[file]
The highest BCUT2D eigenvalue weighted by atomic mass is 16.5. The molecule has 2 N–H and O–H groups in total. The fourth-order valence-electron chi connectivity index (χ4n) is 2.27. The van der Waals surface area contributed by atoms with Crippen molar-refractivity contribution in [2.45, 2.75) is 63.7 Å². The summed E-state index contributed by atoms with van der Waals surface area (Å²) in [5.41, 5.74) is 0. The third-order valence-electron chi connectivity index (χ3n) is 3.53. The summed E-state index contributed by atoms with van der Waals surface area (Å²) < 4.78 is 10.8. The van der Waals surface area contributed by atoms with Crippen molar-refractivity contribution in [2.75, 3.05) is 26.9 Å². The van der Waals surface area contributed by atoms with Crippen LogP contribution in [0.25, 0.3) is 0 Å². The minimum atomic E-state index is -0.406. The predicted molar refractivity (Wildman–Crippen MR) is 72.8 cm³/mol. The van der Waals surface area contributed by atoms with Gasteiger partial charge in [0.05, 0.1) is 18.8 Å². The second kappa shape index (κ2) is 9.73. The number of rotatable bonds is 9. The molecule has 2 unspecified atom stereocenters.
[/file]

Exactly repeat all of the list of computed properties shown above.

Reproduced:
The highest BCUT2D eigenvalue weighted by atomic mass is 16.5. The molecule has 2 N–H and O–H groups in total. The fourth-order valence-electron chi connectivity index (χ4n) is 2.27. The van der Waals surface area contributed by atoms with Crippen molar-refractivity contribution in [2.45, 2.75) is 63.7 Å². The summed E-state index contributed by atoms with van der Waals surface area (Å²) in [5.41, 5.74) is 0. The third-order valence-electron chi connectivity index (χ3n) is 3.53. The summed E-state index contributed by atoms with van der Waals surface area (Å²) < 4.78 is 10.8. The van der Waals surface area contributed by atoms with Crippen molar-refractivity contribution in [2.75, 3.05) is 26.9 Å². The van der Waals surface area contributed by atoms with Crippen LogP contribution in [0.25, 0.3) is 0 Å². The minimum atomic E-state index is -0.406. The predicted molar refractivity (Wildman–Crippen MR) is 72.8 cm³/mol. The van der Waals surface area contributed by atoms with Gasteiger partial charge in [0.05, 0.1) is 18.8 Å². The second kappa shape index (κ2) is 9.73. The number of rotatable bonds is 9. The molecule has 2 unspecified atom stereocenters.